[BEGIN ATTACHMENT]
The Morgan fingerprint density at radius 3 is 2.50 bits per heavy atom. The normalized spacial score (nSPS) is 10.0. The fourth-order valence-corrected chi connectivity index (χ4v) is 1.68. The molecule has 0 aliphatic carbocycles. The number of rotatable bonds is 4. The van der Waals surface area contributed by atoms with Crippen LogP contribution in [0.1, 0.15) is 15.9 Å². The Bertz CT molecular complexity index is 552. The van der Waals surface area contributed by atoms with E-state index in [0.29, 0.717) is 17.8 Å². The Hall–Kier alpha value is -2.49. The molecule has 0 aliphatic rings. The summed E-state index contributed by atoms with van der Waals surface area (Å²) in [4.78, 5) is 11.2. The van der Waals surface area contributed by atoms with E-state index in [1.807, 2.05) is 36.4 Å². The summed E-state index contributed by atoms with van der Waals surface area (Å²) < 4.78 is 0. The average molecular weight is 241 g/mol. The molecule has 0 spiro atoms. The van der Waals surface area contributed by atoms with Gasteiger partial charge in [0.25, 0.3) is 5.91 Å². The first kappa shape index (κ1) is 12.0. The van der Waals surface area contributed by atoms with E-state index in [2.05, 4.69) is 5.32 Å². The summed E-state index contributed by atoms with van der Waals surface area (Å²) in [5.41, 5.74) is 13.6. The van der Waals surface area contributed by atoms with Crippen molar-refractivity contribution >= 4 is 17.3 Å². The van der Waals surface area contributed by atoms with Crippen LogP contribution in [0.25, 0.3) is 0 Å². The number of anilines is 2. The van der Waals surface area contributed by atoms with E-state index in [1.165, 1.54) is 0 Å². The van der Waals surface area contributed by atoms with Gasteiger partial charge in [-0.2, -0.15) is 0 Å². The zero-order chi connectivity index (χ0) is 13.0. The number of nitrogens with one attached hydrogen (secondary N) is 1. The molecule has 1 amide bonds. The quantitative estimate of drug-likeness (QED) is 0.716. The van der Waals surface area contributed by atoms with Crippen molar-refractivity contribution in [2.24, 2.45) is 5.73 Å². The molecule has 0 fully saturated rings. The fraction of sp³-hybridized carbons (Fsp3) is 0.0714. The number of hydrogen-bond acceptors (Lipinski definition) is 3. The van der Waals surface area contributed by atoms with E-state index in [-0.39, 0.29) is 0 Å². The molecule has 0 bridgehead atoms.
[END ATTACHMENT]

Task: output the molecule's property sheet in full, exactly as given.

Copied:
The Morgan fingerprint density at radius 3 is 2.50 bits per heavy atom. The normalized spacial score (nSPS) is 10.0. The fourth-order valence-corrected chi connectivity index (χ4v) is 1.68. The molecule has 0 aliphatic carbocycles. The number of rotatable bonds is 4. The van der Waals surface area contributed by atoms with Crippen LogP contribution in [0.1, 0.15) is 15.9 Å². The Bertz CT molecular complexity index is 552. The van der Waals surface area contributed by atoms with E-state index in [0.29, 0.717) is 17.8 Å². The Hall–Kier alpha value is -2.49. The molecule has 0 aliphatic rings. The summed E-state index contributed by atoms with van der Waals surface area (Å²) in [4.78, 5) is 11.2. The van der Waals surface area contributed by atoms with E-state index in [1.807, 2.05) is 36.4 Å². The summed E-state index contributed by atoms with van der Waals surface area (Å²) < 4.78 is 0. The average molecular weight is 241 g/mol. The molecule has 0 spiro atoms. The van der Waals surface area contributed by atoms with Gasteiger partial charge in [0.25, 0.3) is 5.91 Å². The first kappa shape index (κ1) is 12.0. The van der Waals surface area contributed by atoms with E-state index in [2.05, 4.69) is 5.32 Å². The summed E-state index contributed by atoms with van der Waals surface area (Å²) in [5.41, 5.74) is 13.6. The van der Waals surface area contributed by atoms with Crippen molar-refractivity contribution >= 4 is 17.3 Å². The van der Waals surface area contributed by atoms with Crippen LogP contribution in [0.25, 0.3) is 0 Å². The number of anilines is 2. The van der Waals surface area contributed by atoms with E-state index in [1.165, 1.54) is 0 Å². The van der Waals surface area contributed by atoms with Gasteiger partial charge in [-0.2, -0.15) is 0 Å². The zero-order chi connectivity index (χ0) is 13.0. The number of nitrogens with one attached hydrogen (secondary N) is 1. The molecule has 1 amide bonds. The quantitative estimate of drug-likeness (QED) is 0.716. The van der Waals surface area contributed by atoms with Crippen molar-refractivity contribution in [2.24, 2.45) is 5.73 Å². The molecule has 0 fully saturated rings. The fraction of sp³-hybridized carbons (Fsp3) is 0.0714. The number of hydrogen-bond acceptors (Lipinski definition) is 3. The van der Waals surface area contributed by atoms with E-state index in [-0.39, 0.29) is 0 Å². The molecule has 0 bridgehead atoms.